Were you affected by the Equifax breach?
September 11th, 2017
Last week, one of the big three Credit Reporting Agencies, Equifax, reported a massive data breach leaving an estimated 143 million people in the US, UK, and Canada at risk of identity theft. Hackers got a hold of personal information such as Social Security numbers, birth dates, addresses, driver's license numbers, and credit card numbers.
Let’s take a minute to put that in perspective.
The reason that these Credit Reporting Agencies exist is to keep track of pretty much every aspect of your financial life–from where you’ve lived to every single credit card or loan payment you’ve ever made–all of it linked back to your Social Security Number. Now, thanks to this data breach, more than 1 in 3 Americans has had that information hacked and is at risk of identity theft. This is not the biggest data breach to date, but it is perhaps the most important because of the nature of the information that was stolen.
Take these steps
As scary as this cyber attack may be, there are a few simple steps that you can take to protect yourself from identity theft. In this case, you primarily want to make sure that no one can open any credit card accounts or take out any loans using in your name using stolen information. Here’s what you should do now:
1) Assume that your data has been compromised.
As we said before, more than 1 in 3 Americans has definitely had their personal data compromised. Take out all the children below 18 who don’t have much if any credit history, and it’s probably more like 50% of U.S. adults. Just assume that you’re part of the 50%.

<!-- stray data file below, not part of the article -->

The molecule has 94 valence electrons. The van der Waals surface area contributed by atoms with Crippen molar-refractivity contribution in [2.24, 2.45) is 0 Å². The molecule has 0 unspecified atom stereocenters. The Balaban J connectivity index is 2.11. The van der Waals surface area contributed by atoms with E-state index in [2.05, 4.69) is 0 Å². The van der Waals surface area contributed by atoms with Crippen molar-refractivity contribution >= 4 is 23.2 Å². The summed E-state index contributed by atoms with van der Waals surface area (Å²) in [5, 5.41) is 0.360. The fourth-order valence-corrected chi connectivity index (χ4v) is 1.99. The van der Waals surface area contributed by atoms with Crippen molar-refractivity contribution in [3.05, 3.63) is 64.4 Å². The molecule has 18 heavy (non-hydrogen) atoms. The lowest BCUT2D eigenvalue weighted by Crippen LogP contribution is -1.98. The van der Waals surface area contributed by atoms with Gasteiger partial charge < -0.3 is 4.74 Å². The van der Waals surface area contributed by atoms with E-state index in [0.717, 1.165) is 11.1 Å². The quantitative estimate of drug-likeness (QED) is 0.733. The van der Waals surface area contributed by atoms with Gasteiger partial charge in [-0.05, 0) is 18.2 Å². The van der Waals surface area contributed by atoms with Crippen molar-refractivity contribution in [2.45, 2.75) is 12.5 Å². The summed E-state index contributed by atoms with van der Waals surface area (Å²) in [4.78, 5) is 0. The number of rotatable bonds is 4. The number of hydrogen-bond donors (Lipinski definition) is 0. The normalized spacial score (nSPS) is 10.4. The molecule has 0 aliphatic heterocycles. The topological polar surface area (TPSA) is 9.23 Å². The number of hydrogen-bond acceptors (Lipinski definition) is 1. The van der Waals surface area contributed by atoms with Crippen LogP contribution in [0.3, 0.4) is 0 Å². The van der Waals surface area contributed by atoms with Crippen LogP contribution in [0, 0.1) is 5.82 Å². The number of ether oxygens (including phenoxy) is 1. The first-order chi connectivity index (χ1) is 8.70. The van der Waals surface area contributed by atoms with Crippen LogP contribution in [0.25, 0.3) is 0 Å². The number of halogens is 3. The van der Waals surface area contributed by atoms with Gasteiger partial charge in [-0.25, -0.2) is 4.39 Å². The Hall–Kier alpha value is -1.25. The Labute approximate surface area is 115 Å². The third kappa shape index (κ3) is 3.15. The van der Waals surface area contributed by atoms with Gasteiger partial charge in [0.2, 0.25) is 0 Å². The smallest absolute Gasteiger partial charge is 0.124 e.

Note: Equifax set up a website that supposedly allows you to find out if your data was compromised, but as Techcrunch reported, it’s likely not accurate. Plus, MarketWatch sheds light that using it may prevent you from participating in a class action lawsuit against Equifax. Does it surprise you that the company that allowed this breach to happen in the first place and then didn’t report it for more than two months is acting shady?
2) Sign up for credit monitoring.
Equifax is offering a year of free credit monitoring using their own credit monitoring service, but again, do you want to trust them? We recommend using CreditKarma instead. CreditKarma is completely free forever (not just for a year), and not only will they give you your credit score for free, they will also give you a heads up anytime something changes on your credit report, which is exactly what you want. Your bank may also offer similar free services, so check their website or mobile app.
3) Check your credit report regularly.
Credit monitoring is great, but you know you better than any automated service ever can. Double check what’s on your credit report every few months. There’s a whole section about how to get your credit reports for free from all three major Credit Reporting Agencies in our free ebook. You know your credit history better than any credit monitoring company. Take the time to check it.
4) Change your passwords and store them safely.
Look, you can’t keep using the same password for everything. You need separate, seriously secure passwords for every account, particularly for your financial accounts. It’s time to start using a password manager. We like LastPass or One Password.
In this digital world, all of your highly personal information is out there. These kind of data breaches are only going to become more common. However, you don’t have to wait around to be a victim of identity theft. We view it as part of our job at Rize to help you make smart decisions about all the important things in life, not just your money, so we’ll always keep you informed about how to protect yourself. Be smart, take these steps, and you’ll be in good shape.
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